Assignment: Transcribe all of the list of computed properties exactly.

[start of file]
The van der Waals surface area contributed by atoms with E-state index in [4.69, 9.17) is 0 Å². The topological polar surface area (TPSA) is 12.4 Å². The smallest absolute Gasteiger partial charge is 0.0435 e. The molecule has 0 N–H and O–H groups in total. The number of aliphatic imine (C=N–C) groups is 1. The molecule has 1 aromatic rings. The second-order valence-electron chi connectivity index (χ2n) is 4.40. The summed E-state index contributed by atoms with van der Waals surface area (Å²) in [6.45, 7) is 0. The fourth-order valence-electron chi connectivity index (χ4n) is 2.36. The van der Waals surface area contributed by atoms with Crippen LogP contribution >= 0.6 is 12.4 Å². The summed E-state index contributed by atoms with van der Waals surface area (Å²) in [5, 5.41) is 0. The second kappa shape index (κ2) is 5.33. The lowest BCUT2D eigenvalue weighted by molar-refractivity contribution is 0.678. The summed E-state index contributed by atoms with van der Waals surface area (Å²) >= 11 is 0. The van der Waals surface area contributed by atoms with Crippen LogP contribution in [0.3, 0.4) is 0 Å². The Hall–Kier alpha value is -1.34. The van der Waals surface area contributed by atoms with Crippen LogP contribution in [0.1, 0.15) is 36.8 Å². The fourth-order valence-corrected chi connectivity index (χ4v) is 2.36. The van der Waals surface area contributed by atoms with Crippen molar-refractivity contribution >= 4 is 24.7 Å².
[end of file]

The van der Waals surface area contributed by atoms with E-state index in [4.69, 9.17) is 0 Å². The topological polar surface area (TPSA) is 12.4 Å². The smallest absolute Gasteiger partial charge is 0.0435 e. The molecule has 0 N–H and O–H groups in total. The number of aliphatic imine (C=N–C) groups is 1. The molecule has 1 aromatic rings. The second-order valence-electron chi connectivity index (χ2n) is 4.40. The summed E-state index contributed by atoms with van der Waals surface area (Å²) in [6.45, 7) is 0. The fourth-order valence-electron chi connectivity index (χ4n) is 2.36. The van der Waals surface area contributed by atoms with Crippen LogP contribution >= 0.6 is 12.4 Å². The summed E-state index contributed by atoms with van der Waals surface area (Å²) in [5, 5.41) is 0. The second kappa shape index (κ2) is 5.33. The lowest BCUT2D eigenvalue weighted by molar-refractivity contribution is 0.678. The summed E-state index contributed by atoms with van der Waals surface area (Å²) >= 11 is 0. The van der Waals surface area contributed by atoms with Crippen LogP contribution in [0.3, 0.4) is 0 Å². The Hall–Kier alpha value is -1.34. The van der Waals surface area contributed by atoms with Crippen LogP contribution in [0.1, 0.15) is 36.8 Å². The fourth-order valence-corrected chi connectivity index (χ4v) is 2.36. The van der Waals surface area contributed by atoms with Crippen molar-refractivity contribution >= 4 is 24.7 Å².